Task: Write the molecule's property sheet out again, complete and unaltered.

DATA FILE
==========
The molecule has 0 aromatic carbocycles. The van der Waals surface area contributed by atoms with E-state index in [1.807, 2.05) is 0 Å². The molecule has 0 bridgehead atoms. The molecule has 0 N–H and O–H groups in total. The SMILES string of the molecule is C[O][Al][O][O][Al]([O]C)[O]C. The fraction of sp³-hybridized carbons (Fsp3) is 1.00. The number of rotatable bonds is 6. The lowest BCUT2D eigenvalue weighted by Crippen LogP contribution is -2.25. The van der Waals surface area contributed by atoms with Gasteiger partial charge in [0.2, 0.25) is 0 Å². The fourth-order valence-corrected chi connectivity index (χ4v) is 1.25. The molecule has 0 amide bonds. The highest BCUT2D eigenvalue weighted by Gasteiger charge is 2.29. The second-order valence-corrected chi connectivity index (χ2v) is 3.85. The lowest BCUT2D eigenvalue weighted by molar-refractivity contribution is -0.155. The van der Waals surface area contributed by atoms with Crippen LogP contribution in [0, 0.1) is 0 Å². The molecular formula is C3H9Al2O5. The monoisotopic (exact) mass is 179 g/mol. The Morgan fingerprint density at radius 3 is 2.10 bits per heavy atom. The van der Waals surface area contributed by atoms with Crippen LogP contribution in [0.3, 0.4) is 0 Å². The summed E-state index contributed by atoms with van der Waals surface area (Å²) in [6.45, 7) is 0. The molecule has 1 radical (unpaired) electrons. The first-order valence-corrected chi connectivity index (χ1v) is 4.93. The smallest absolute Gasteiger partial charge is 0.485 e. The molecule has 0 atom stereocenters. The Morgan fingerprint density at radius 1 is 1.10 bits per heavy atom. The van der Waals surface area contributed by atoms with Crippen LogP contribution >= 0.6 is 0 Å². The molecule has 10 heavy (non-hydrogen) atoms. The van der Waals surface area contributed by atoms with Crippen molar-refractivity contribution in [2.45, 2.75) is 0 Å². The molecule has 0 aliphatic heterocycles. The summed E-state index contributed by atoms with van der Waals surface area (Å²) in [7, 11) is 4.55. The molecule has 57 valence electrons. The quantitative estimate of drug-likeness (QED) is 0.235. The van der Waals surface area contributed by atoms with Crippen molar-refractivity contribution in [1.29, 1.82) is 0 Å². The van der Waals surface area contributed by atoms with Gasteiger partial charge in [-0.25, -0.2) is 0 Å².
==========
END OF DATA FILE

The molecule has 0 aromatic carbocycles. The van der Waals surface area contributed by atoms with E-state index in [1.807, 2.05) is 0 Å². The molecule has 0 bridgehead atoms. The molecule has 0 N–H and O–H groups in total. The SMILES string of the molecule is C[O][Al][O][O][Al]([O]C)[O]C. The fraction of sp³-hybridized carbons (Fsp3) is 1.00. The number of rotatable bonds is 6. The lowest BCUT2D eigenvalue weighted by Crippen LogP contribution is -2.25. The van der Waals surface area contributed by atoms with Gasteiger partial charge in [0.2, 0.25) is 0 Å². The fourth-order valence-corrected chi connectivity index (χ4v) is 1.25. The molecule has 0 amide bonds. The highest BCUT2D eigenvalue weighted by Gasteiger charge is 2.29. The second-order valence-corrected chi connectivity index (χ2v) is 3.85. The lowest BCUT2D eigenvalue weighted by molar-refractivity contribution is -0.155. The van der Waals surface area contributed by atoms with Crippen LogP contribution in [0, 0.1) is 0 Å². The molecular formula is C3H9Al2O5. The monoisotopic (exact) mass is 179 g/mol. The Morgan fingerprint density at radius 3 is 2.10 bits per heavy atom. The van der Waals surface area contributed by atoms with Crippen LogP contribution in [0.3, 0.4) is 0 Å². The summed E-state index contributed by atoms with van der Waals surface area (Å²) in [6.45, 7) is 0. The molecule has 1 radical (unpaired) electrons. The first-order valence-corrected chi connectivity index (χ1v) is 4.93. The smallest absolute Gasteiger partial charge is 0.485 e. The molecule has 0 atom stereocenters. The Morgan fingerprint density at radius 1 is 1.10 bits per heavy atom. The van der Waals surface area contributed by atoms with Crippen LogP contribution >= 0.6 is 0 Å². The molecule has 10 heavy (non-hydrogen) atoms. The van der Waals surface area contributed by atoms with Crippen molar-refractivity contribution in [2.45, 2.75) is 0 Å². The molecule has 0 aliphatic heterocycles. The summed E-state index contributed by atoms with van der Waals surface area (Å²) in [7, 11) is 4.55. The molecule has 57 valence electrons. The quantitative estimate of drug-likeness (QED) is 0.235. The van der Waals surface area contributed by atoms with Crippen molar-refractivity contribution in [1.29, 1.82) is 0 Å². The van der Waals surface area contributed by atoms with Gasteiger partial charge in [-0.25, -0.2) is 0 Å².